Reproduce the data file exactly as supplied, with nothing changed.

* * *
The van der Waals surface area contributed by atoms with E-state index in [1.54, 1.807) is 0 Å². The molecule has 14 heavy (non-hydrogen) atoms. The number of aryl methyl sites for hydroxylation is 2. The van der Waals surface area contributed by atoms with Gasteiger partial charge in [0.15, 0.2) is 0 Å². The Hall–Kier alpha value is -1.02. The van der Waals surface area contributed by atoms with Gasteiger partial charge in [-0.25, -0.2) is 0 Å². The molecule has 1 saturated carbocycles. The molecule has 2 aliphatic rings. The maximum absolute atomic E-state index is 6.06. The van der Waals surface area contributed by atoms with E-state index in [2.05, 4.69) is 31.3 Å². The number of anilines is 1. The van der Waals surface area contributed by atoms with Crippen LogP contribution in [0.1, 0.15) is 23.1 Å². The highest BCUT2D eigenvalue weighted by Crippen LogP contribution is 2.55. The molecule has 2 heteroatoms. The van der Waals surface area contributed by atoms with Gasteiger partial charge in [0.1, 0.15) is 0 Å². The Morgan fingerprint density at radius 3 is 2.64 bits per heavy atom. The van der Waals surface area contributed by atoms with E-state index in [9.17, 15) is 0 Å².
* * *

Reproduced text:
The van der Waals surface area contributed by atoms with E-state index in [1.54, 1.807) is 0 Å². The molecule has 14 heavy (non-hydrogen) atoms. The number of aryl methyl sites for hydroxylation is 2. The van der Waals surface area contributed by atoms with Gasteiger partial charge in [0.15, 0.2) is 0 Å². The Hall–Kier alpha value is -1.02. The van der Waals surface area contributed by atoms with Gasteiger partial charge in [-0.25, -0.2) is 0 Å². The molecule has 1 saturated carbocycles. The molecule has 2 aliphatic rings. The maximum absolute atomic E-state index is 6.06. The van der Waals surface area contributed by atoms with E-state index in [2.05, 4.69) is 31.3 Å². The number of anilines is 1. The van der Waals surface area contributed by atoms with Crippen LogP contribution in [0.1, 0.15) is 23.1 Å². The highest BCUT2D eigenvalue weighted by Crippen LogP contribution is 2.55. The molecule has 2 heteroatoms. The van der Waals surface area contributed by atoms with Gasteiger partial charge in [0.1, 0.15) is 0 Å². The Morgan fingerprint density at radius 3 is 2.64 bits per heavy atom. The van der Waals surface area contributed by atoms with E-state index in [9.17, 15) is 0 Å².